The stock market has gone through a topsy-turvy quarter, and even though it's close to unchanged from the beginning of 2016, the volatility it has given investors has been a wake-up call to anyone who expected a smooth ride going forward. Monday's trading activity was relatively calm, with most major market benchmarks closing with only very modest moves. Even after the big bounce that stocks have seen over the past month, investors remain uncertain about key elements of future economic growth, and some individual stocks continue to be particularly troubling for investors. Among them are Valeant Pharmaceuticals (BHC -5.19%), Pandora Media (P), and PJT Partners (PJT -0.37%), all of which posted substantial declines on Monday.
Valeant Pharmaceuticals fell 7% after the latest bad news to hit the drug company. On Monday, investors found out that outgoing CEO Michael Pearson had received a subpoena to testify at a hearing on April 27 before the Senate Special Committee on Aging in Washington, D.C. The committee has looked at a number of different situations involving high drug prices, and controversial pharmaceutical industry player Martin Shkreli is perhaps the best-known among those called before the panel. Pricing of prescription drugs has become a key issue in the current Presidential election, and Valeant has been at the epicenter of debate over pricing practices in the industry. With activist investor Bill Ackman taking a leadership role on Valeant's board, investors hope that the company will be able to weather the political storm and recover some of its lost ground in time.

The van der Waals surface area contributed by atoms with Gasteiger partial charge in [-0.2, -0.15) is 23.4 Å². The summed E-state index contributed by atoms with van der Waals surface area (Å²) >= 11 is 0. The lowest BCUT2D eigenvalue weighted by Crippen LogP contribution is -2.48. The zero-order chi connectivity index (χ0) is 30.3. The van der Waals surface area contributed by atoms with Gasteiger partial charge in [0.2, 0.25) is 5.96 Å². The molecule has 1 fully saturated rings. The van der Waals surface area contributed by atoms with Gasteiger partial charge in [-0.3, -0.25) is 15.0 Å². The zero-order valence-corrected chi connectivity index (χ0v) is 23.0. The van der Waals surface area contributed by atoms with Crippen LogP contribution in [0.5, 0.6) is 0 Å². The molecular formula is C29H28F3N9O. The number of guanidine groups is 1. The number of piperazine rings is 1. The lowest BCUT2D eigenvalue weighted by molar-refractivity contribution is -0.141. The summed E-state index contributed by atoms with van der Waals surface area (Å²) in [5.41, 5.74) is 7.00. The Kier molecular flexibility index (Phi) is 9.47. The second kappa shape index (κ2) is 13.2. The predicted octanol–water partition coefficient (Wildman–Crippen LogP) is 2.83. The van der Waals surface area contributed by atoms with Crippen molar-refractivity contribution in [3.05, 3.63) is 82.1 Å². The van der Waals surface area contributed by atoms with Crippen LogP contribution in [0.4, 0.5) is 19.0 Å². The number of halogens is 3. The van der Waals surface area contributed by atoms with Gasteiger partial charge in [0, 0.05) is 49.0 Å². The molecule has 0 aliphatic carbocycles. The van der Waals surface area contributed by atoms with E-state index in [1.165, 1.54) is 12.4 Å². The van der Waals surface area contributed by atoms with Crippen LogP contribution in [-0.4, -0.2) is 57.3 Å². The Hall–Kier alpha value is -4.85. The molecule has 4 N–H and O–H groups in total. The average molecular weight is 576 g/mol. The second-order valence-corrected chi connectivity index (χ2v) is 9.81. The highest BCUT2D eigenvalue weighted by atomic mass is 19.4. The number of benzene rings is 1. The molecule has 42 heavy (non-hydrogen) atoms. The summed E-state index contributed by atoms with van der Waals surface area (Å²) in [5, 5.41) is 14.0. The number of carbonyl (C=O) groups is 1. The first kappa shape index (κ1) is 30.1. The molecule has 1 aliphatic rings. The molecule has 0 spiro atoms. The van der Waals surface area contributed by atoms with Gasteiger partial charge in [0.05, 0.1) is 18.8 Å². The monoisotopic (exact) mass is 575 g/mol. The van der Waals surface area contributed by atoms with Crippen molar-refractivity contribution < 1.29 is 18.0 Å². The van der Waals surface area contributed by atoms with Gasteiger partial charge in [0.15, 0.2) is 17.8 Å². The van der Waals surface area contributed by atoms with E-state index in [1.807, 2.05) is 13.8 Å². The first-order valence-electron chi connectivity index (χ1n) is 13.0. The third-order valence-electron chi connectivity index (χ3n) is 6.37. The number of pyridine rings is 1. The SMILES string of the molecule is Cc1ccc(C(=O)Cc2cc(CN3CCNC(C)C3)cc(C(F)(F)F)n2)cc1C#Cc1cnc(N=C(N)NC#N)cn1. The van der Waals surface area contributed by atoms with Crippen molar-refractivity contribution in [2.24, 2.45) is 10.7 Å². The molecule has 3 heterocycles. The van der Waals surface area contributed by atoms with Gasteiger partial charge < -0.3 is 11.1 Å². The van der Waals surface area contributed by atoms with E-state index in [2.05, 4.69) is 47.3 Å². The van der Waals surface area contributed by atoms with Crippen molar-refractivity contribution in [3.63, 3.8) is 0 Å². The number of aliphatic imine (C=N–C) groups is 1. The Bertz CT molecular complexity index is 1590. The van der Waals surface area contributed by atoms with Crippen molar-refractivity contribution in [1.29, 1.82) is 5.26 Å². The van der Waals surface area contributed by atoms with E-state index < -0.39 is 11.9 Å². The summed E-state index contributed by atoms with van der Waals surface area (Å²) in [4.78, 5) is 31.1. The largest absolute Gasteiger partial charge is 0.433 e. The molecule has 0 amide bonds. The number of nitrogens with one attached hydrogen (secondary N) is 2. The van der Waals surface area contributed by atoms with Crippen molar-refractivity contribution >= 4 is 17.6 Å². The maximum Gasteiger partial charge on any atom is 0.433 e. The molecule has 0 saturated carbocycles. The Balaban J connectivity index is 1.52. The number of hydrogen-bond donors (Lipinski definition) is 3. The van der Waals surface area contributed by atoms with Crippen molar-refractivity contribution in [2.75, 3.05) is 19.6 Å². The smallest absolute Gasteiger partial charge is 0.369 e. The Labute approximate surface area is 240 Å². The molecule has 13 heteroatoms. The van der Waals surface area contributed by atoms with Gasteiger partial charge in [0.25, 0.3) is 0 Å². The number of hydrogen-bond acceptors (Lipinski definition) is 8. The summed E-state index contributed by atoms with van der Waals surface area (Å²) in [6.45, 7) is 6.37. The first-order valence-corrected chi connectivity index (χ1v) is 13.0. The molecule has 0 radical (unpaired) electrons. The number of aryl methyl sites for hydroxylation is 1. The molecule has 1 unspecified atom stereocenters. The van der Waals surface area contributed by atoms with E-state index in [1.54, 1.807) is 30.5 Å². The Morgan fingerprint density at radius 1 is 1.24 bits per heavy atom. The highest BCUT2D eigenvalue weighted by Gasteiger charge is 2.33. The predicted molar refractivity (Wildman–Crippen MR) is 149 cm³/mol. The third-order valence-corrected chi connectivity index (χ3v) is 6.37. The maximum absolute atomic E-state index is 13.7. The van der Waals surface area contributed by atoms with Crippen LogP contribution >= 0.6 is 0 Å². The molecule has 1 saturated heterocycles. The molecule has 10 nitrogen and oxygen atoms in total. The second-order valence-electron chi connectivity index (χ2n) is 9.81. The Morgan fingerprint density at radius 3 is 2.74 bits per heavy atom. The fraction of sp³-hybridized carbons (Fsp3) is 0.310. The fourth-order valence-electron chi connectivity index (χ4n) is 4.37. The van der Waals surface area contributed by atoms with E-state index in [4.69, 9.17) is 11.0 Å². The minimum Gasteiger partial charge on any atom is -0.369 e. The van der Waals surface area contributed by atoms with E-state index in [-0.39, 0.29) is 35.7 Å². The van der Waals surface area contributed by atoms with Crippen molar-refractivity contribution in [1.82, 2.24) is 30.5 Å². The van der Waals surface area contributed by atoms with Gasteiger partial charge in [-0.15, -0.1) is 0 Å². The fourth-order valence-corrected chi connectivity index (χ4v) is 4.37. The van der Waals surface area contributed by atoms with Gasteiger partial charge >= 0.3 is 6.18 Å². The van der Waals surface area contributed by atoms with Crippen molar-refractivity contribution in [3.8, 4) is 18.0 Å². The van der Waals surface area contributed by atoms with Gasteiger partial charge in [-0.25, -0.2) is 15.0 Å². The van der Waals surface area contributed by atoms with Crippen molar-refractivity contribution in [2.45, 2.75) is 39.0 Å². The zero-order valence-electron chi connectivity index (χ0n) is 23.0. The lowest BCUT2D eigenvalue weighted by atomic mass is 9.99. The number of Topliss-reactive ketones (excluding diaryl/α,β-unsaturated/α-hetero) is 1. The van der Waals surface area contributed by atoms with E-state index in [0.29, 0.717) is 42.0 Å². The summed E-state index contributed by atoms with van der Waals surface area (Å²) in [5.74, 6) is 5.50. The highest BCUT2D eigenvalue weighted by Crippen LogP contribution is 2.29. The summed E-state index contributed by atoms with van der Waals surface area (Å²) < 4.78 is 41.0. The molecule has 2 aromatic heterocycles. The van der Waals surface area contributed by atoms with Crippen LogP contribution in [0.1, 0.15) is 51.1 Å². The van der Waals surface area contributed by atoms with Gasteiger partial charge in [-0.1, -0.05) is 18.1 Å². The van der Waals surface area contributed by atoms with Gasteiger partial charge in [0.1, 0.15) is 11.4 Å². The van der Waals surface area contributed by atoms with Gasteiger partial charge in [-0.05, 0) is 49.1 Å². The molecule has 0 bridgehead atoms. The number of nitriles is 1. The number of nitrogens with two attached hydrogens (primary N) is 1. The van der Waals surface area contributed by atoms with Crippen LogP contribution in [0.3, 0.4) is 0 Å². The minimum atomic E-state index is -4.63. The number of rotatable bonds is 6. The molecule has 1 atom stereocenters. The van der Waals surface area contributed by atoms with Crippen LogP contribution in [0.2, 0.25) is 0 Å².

Pandora Media dropped 12%, giving up all of its gains from Friday. The streaming-music specialist announced this morning that founder Tim Westergren would take over the reins as CEO at Pandora, positioning the move as a way "to accelerate the company's growth strategy." In Westergren's words, "We're on the cusp of realizing an extraordinary vision: fundamentally changing the way listeners discover and enjoy music and the way artists build and sustain their careers." Yet investors weren't happy that Pandora didn't explicitly address the reasons why departing CEO Brian McAndrews was leaving the company. Moreover, it's unclear how the strategic move will help Pandora be more competitive with its rivals in the industry, all of which share the pressures of maintaining profitability while spending enough to attract and retain customers.
Finally, PJT Partners finished the day down 11%. The advisory-focused investment bank saw its stock fall after a partner of the company was charged with criminal securities fraud and wire fraud offenses. The SEC also filed a civil action against Andrew Caspersen, who worked for PJT unit Park Hill Group. PJT Partners terminated Caspersen for cause, issuing a statement Monday afternoon that it had begun an internal investigation of the matter and "brought the matter to the attention of the U.S. Attorney's Office in Manhattan" as part of its cooperation with law enforcement officials. Nevertheless, with the lawsuits alleging losses of $95 million, investors are worried that insurance coverage and other resources that PJT Partners has to offset any liability might prove insufficient to prevent losses entirely.